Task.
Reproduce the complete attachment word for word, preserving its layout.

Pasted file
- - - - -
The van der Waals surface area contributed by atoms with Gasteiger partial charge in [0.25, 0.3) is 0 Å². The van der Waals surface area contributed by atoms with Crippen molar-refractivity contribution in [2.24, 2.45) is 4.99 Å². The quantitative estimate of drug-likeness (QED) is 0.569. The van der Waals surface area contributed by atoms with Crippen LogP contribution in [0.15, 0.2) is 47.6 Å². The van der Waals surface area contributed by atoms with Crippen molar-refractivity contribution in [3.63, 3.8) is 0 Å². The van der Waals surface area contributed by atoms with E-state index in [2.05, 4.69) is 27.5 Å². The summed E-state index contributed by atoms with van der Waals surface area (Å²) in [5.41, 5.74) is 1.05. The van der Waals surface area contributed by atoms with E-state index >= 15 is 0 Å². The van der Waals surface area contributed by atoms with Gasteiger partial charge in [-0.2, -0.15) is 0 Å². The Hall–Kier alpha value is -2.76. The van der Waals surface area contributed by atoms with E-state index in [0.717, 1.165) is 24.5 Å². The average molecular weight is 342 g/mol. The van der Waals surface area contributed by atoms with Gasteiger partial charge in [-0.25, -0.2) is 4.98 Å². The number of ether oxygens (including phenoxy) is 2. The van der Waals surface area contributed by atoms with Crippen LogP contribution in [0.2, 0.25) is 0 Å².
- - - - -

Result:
The van der Waals surface area contributed by atoms with Gasteiger partial charge in [0.25, 0.3) is 0 Å². The van der Waals surface area contributed by atoms with Crippen molar-refractivity contribution in [2.24, 2.45) is 4.99 Å². The quantitative estimate of drug-likeness (QED) is 0.569. The van der Waals surface area contributed by atoms with Crippen LogP contribution in [0.15, 0.2) is 47.6 Å². The van der Waals surface area contributed by atoms with Crippen molar-refractivity contribution in [3.63, 3.8) is 0 Å². The van der Waals surface area contributed by atoms with E-state index in [2.05, 4.69) is 27.5 Å². The summed E-state index contributed by atoms with van der Waals surface area (Å²) in [5.41, 5.74) is 1.05. The van der Waals surface area contributed by atoms with E-state index >= 15 is 0 Å². The van der Waals surface area contributed by atoms with Gasteiger partial charge in [-0.2, -0.15) is 0 Å². The Hall–Kier alpha value is -2.76. The van der Waals surface area contributed by atoms with E-state index in [0.717, 1.165) is 24.5 Å². The average molecular weight is 342 g/mol. The van der Waals surface area contributed by atoms with Gasteiger partial charge in [-0.25, -0.2) is 4.98 Å². The number of ether oxygens (including phenoxy) is 2. The van der Waals surface area contributed by atoms with Crippen LogP contribution in [0.2, 0.25) is 0 Å².